Secondly, Africa’s historical, social, cultural and economic contexts make the impacts of corporate power in the continent particularly acute. In a continent where the vast majority of the population is rural (about 70%), and where small-scale farmers produce up to 80% of all the food, the land and resource grabbing by TNCs is a threat to our food sovereignty, to our traditional and millennial knowledge and customs, and a severe attack on the human dignity of millions of people already in vulnerable situations. Africa’s traditional rural populations are both mutually dependent and protective of nature. Numerous studies show that traditional practices and knowledge are most effective for protecting and restoring the environment while, in contrast, industrialized agriculture and extractivism are having an overwhelming impact on our rivers, forests and ecosystems. In the agricultural sector, foreign donors are exerting enormous pressure to try to convert Africa’s predominant family farming model into profit opportunities for the global agri-business sector.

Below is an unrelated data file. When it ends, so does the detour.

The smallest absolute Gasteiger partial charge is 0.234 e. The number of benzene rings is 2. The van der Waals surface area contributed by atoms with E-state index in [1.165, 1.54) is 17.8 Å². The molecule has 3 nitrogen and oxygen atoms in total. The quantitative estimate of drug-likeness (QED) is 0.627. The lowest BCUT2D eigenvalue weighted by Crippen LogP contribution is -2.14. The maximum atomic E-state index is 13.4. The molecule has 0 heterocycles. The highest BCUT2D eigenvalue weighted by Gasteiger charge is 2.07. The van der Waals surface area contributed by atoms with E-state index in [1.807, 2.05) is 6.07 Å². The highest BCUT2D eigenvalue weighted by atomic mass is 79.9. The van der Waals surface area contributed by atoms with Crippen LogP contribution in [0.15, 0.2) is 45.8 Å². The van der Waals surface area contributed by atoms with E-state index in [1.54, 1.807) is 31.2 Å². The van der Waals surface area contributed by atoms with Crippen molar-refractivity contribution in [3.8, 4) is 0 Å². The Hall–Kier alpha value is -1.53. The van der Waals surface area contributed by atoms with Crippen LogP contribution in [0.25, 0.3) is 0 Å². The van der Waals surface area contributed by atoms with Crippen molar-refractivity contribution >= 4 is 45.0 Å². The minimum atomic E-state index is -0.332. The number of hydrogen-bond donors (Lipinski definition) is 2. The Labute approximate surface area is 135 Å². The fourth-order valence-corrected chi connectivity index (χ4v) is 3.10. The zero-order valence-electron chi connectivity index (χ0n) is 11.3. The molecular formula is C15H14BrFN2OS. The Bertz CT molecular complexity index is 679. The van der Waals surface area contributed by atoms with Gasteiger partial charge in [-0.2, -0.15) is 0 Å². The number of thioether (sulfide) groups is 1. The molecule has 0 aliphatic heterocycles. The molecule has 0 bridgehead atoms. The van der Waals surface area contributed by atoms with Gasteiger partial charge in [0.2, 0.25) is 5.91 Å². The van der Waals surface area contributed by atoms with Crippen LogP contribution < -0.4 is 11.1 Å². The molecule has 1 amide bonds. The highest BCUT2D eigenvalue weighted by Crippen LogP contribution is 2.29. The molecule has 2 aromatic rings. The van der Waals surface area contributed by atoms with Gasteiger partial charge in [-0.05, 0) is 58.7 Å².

Furthermore, as we examine the continent’s circumstances, it is essential to take a close look at the intrinsic dynamics of oppression and exploitation of certain social groups by others. In particular, patriarchy and gender oppression, which are well rooted in the social dynamics of most African countries, are a constant impediment to achieving a just and egalitarian society. It is in patriarchy that neoliberal capitalism finds fertile ground to proliferate as it feeds on and depends on these power imbalances within a society. A gender-based division of labor that makes women –particularly those of lower class – free providers of a variety of care services (for children, the elderly and the sick), is a convenient tool for the extractive economy.

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Thirdly, the climate crisis we are experiencing reminds us that in order to solve the greatest challenges of our time we need to address the structural and systemic causes behind these crises. It was the northern industrialized countries that, in their race for development, emitted the most CO2 into the atmosphere – the great catalyst for climate change. However, this crisis’ greatest injustice lies in the fact that the peoples of the global South (therefore those who have contributed the least to it) are the first to suffer its impacts, and those who will be hit the hardest.